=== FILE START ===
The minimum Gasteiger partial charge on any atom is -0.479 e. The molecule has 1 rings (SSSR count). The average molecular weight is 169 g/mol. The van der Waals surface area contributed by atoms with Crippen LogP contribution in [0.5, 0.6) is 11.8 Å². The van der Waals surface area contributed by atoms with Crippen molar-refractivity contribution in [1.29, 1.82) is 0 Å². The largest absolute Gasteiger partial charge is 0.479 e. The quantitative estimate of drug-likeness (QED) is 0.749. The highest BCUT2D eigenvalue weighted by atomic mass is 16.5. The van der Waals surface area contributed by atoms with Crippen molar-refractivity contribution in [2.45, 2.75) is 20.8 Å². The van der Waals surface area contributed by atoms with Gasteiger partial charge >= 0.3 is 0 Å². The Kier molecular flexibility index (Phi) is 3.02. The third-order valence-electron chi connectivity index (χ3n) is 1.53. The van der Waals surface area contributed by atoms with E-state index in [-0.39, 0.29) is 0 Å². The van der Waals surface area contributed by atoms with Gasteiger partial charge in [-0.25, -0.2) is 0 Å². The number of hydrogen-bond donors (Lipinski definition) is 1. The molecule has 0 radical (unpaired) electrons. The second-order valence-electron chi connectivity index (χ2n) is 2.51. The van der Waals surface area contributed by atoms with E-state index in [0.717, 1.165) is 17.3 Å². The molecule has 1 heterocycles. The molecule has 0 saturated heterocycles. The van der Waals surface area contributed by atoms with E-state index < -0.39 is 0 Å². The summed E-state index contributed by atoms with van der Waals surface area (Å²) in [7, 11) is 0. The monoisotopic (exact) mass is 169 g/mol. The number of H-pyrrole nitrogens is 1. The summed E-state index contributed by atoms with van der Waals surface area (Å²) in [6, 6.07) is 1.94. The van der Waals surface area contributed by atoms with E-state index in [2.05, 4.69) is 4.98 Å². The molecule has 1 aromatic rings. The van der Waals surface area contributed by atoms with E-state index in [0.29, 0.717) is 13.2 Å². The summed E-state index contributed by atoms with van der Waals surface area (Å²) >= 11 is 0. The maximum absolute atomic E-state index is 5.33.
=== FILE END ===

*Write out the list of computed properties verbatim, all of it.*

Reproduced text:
The minimum Gasteiger partial charge on any atom is -0.479 e. The molecule has 1 rings (SSSR count). The average molecular weight is 169 g/mol. The van der Waals surface area contributed by atoms with Crippen LogP contribution in [0.5, 0.6) is 11.8 Å². The van der Waals surface area contributed by atoms with Crippen molar-refractivity contribution in [1.29, 1.82) is 0 Å². The largest absolute Gasteiger partial charge is 0.479 e. The quantitative estimate of drug-likeness (QED) is 0.749. The highest BCUT2D eigenvalue weighted by atomic mass is 16.5. The van der Waals surface area contributed by atoms with Crippen molar-refractivity contribution in [2.45, 2.75) is 20.8 Å². The van der Waals surface area contributed by atoms with Gasteiger partial charge >= 0.3 is 0 Å². The Kier molecular flexibility index (Phi) is 3.02. The third-order valence-electron chi connectivity index (χ3n) is 1.53. The van der Waals surface area contributed by atoms with E-state index in [-0.39, 0.29) is 0 Å². The van der Waals surface area contributed by atoms with Gasteiger partial charge in [-0.25, -0.2) is 0 Å². The number of hydrogen-bond donors (Lipinski definition) is 1. The molecule has 0 radical (unpaired) electrons. The second-order valence-electron chi connectivity index (χ2n) is 2.51. The van der Waals surface area contributed by atoms with E-state index in [0.717, 1.165) is 17.3 Å². The molecule has 1 heterocycles. The molecule has 0 saturated heterocycles. The van der Waals surface area contributed by atoms with E-state index < -0.39 is 0 Å². The summed E-state index contributed by atoms with van der Waals surface area (Å²) in [7, 11) is 0. The monoisotopic (exact) mass is 169 g/mol. The number of H-pyrrole nitrogens is 1. The summed E-state index contributed by atoms with van der Waals surface area (Å²) in [6, 6.07) is 1.94. The van der Waals surface area contributed by atoms with E-state index in [2.05, 4.69) is 4.98 Å². The molecule has 1 aromatic rings. The van der Waals surface area contributed by atoms with E-state index in [0.29, 0.717) is 13.2 Å². The summed E-state index contributed by atoms with van der Waals surface area (Å²) >= 11 is 0. The maximum absolute atomic E-state index is 5.33.